yes alive on its own terms autonomous non-binary sure maybe tall tall’s fine just more to love more love to give warm benedictions from the musicians of Bremen already playing inside the door to invite us in

K.R. Seward


Love Is Groovy At Least Full Of Grooves by Linda Richter My warm, open-hearted exterior Is somewhat deceiving I have a small block of ice Lodged deep in my gut Stars in the seventh house of abuse The birth canal or birth order Could be anything It makes me love the shiny beginning of an affair When he is a reflection and I can enjoy my sticky narcissism Of fluffy calories with no substance Then the shiny wears off, exposing bone And I am reduced to my creaky, tired self Putting one foot out the door Often for a year or more (requiring chiropractic attention)


Linda Richter My latest man does not reflect So I have to shine myself I’m now strong enough to replace The reedy thin light with a steady beam As recently my block of ice began to thaw Stars in the eighth house of personal growth COVID, my new love Could be anything Every day I find a hundred reasons to be annoyed But every night I still like him And love myself as I melt


She’s a Merry Little Thing by Maria Giella

She’s a merry little thing Her eyes are The intricate crystals on a Snowflake She carries a holly berry Smile And a jolly belly full Of chestnuts and moms Famous fudge She’s curvy and plump But see her—is to see light, To feel the warmth Of contagious laughter The kind where you lose your breath She embodies the warmth of the hearth Where a penniless mother Knits a scarf for her children this year


Maria Giella To be around her is a dream— Because she doesn’t care about The muddled Little thoughts of others Because— She’s a merry little thing


The Tree of Joy

by David Mello

It was early Christmas Eve, 1955. A chilly night – the feel of snow in the air. I got my wagon out of the shed. Mom and I set out in search of the perfect Christmas tree. A few blocks away, near the town square, was a small lot filled with Christmas trees. A bearded man, standing by a rusty barrel with a flaming fire, pointed out a few. We spotted this little one leaning against a fence looking sad and lonely. Hopeless and forlorn. No one gave it any attention, would it ever find a home? We looked at it closely, nice and full but decidedly crooked and bent.


Mom said let’s buy it, get it out of the cold. We loaded the tree on my wagon for the short ride home to show Dad and little sister. We had lots of fun with the decorating. The little tree looked so pretty with all the lights and ornaments. On Christmas morning there were presents underneath to keep it company. That little tree with its crooked bend brought great joy to our home. It was indeed a wonderful Christmas. With the best tree we ever had.

David Mello


Someplace Warm

by Meaghan Moraes

Transfixed on the glow, the hypnotic movement, the calm, I watched my love turn to flames. They grew with warm breath, resounding laughter, twinkling reflections, and familiar touch. And my heart sat in the middle of the living room, between the tree skirt and the dog tail, under the big window that peered from the dark, silent drive to our glow. We’ve made a home here, a place both new and forever, where older generations can stay and get served tea and bask in their children’s happiness. Where we can pass down dishes and dollhouses and hang quilts made with care. On the first sheet of snow, we can lay on the ground in our long johns and mittens and hold onto the best moments of our lives, when we know we’re alive and true. When our future selves would say: You knew. I looked out the big window, just as the sun started her rising, and felt warm again. And with pats on the back and hands, my family celebrated another holy day.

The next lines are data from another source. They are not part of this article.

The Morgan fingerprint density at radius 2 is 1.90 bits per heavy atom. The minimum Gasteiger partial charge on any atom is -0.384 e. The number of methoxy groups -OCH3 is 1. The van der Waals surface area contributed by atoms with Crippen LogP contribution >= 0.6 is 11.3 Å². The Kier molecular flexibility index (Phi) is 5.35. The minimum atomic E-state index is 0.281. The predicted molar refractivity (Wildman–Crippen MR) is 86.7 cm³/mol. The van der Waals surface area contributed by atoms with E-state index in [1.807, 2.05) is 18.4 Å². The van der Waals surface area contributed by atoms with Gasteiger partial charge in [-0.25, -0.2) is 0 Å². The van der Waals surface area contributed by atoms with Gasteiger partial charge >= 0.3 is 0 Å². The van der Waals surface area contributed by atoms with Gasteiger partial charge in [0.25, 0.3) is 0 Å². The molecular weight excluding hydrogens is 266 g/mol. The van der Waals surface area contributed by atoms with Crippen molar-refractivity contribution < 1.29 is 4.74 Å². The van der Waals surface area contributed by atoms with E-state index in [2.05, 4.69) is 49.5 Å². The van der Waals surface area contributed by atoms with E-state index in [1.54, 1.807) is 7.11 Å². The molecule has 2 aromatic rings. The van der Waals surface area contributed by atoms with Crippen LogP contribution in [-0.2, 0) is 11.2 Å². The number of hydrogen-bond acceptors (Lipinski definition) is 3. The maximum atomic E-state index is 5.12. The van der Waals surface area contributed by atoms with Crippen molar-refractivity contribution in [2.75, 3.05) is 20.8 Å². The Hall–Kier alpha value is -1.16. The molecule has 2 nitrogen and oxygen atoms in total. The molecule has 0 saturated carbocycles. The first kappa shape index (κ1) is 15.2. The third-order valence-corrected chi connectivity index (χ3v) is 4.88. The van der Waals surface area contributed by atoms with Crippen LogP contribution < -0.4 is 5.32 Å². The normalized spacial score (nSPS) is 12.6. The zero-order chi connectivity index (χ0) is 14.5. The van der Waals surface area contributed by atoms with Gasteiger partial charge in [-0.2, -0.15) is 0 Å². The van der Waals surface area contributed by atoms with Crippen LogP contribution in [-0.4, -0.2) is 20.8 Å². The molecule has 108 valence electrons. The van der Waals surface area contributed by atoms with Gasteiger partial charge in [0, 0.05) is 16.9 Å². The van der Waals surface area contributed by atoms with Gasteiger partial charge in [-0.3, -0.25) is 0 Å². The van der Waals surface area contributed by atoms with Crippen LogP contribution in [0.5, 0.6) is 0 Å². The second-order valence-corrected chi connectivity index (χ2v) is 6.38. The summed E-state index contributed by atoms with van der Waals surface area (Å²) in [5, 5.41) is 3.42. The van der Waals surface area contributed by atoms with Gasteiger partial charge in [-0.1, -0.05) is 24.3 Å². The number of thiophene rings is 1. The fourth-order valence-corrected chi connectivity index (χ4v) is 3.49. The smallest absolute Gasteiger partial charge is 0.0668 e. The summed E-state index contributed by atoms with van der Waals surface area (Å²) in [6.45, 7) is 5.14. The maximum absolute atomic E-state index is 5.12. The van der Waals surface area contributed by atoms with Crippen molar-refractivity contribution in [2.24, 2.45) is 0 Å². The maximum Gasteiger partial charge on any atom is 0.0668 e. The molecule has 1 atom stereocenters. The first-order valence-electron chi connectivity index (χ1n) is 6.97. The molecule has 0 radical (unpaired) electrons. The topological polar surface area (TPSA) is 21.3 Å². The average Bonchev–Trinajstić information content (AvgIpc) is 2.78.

Autumn Leaves

by Lucas James

Autumn leaves are such fickle things. It takes just one crisp breeze for them to come flittering free, coating the hardened dirt the cold concrete in an orange sea. I cherish these days even as they pass me by yet can’t help but to feel an inherent ennui lingering in the fragile crunch beneath my feet. The cool air drops a harsh twenty degrees. The siren’s song screams; the waterways freeze. Christmas encroaches; it’s a holiday siege. The first snow approaches and autumn leaves.


Lucas James There is talk on talk of kindness toward others while at the tip-top The Toxic fake smiles and friendship for profit. I guess I’m just sick of faux holiday cheer; in days so meant for love for joy the heart quickly disappears. The packs are out hunting and rabid with dead-eyed deep-seeded need but oh I long for simpler times for the crunch of autumn leaves.


My Grandmother's Mania

by Rebecca Villineau

Every year at this time she would stop her pills And spend all the rent in one shot at Kmart The evening would be, present after present Piled onto present, and pork loin boiling over potatoes Glazed carrots dripping over porcelain bowls Stockings hastily stuffed and handed out to all the cousins Vodka pouring into the cranberry juice Christmas was a carnival Until the clanging of dishes sharpened with my grandmother Suddenly yelling at Aunt Dot And Uncle John slamming his fist Into the linen cloth embroidered with poinsettias And my mother would begin to pack our things to leave just as Grandma stood like an unsteady tree boiling with profanity And all around the Christmas music pumped out snow and chestnuts and open fires


Rebecca Villineau

And the candles would lean into the shaking Air between us all till The slam of the door left the tree To tremble in the parlor The day after she would crash Like one does from exhaustion The Catholic mass mumbling from the television Something about gold and light And her sadness would repeat itself in the monotone darkness Until it was held with both hands Warmed between the fingers from the freezing sill Until the candles were lit in the windows And the darkness scattered away And the snow became just snow And the pine tree remained only a tree in the backyard Holding up to the winter storm


Poem to Baby Giovanni

by Pamela Bullard